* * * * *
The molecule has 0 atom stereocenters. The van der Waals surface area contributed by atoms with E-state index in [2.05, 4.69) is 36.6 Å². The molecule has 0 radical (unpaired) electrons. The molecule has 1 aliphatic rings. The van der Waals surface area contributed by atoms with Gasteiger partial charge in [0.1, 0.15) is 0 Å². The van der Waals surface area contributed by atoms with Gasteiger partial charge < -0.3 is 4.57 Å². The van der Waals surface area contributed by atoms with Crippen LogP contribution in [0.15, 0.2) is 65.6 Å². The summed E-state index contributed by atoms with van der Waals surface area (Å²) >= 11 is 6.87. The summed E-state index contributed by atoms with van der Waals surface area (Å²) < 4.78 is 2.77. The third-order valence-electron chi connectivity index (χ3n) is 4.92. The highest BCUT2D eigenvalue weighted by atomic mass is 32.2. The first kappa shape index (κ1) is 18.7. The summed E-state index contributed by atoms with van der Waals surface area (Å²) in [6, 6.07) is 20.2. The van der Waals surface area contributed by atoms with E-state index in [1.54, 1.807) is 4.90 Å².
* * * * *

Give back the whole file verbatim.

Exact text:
The molecule has 0 atom stereocenters. The van der Waals surface area contributed by atoms with E-state index in [2.05, 4.69) is 36.6 Å². The molecule has 0 radical (unpaired) electrons. The molecule has 1 aliphatic rings. The van der Waals surface area contributed by atoms with Gasteiger partial charge in [0.1, 0.15) is 0 Å². The van der Waals surface area contributed by atoms with Gasteiger partial charge < -0.3 is 4.57 Å². The van der Waals surface area contributed by atoms with Crippen LogP contribution in [0.15, 0.2) is 65.6 Å². The summed E-state index contributed by atoms with van der Waals surface area (Å²) >= 11 is 6.87. The summed E-state index contributed by atoms with van der Waals surface area (Å²) < 4.78 is 2.77. The third-order valence-electron chi connectivity index (χ3n) is 4.92. The highest BCUT2D eigenvalue weighted by atomic mass is 32.2. The first kappa shape index (κ1) is 18.7. The summed E-state index contributed by atoms with van der Waals surface area (Å²) in [6, 6.07) is 20.2. The van der Waals surface area contributed by atoms with E-state index in [1.54, 1.807) is 4.90 Å².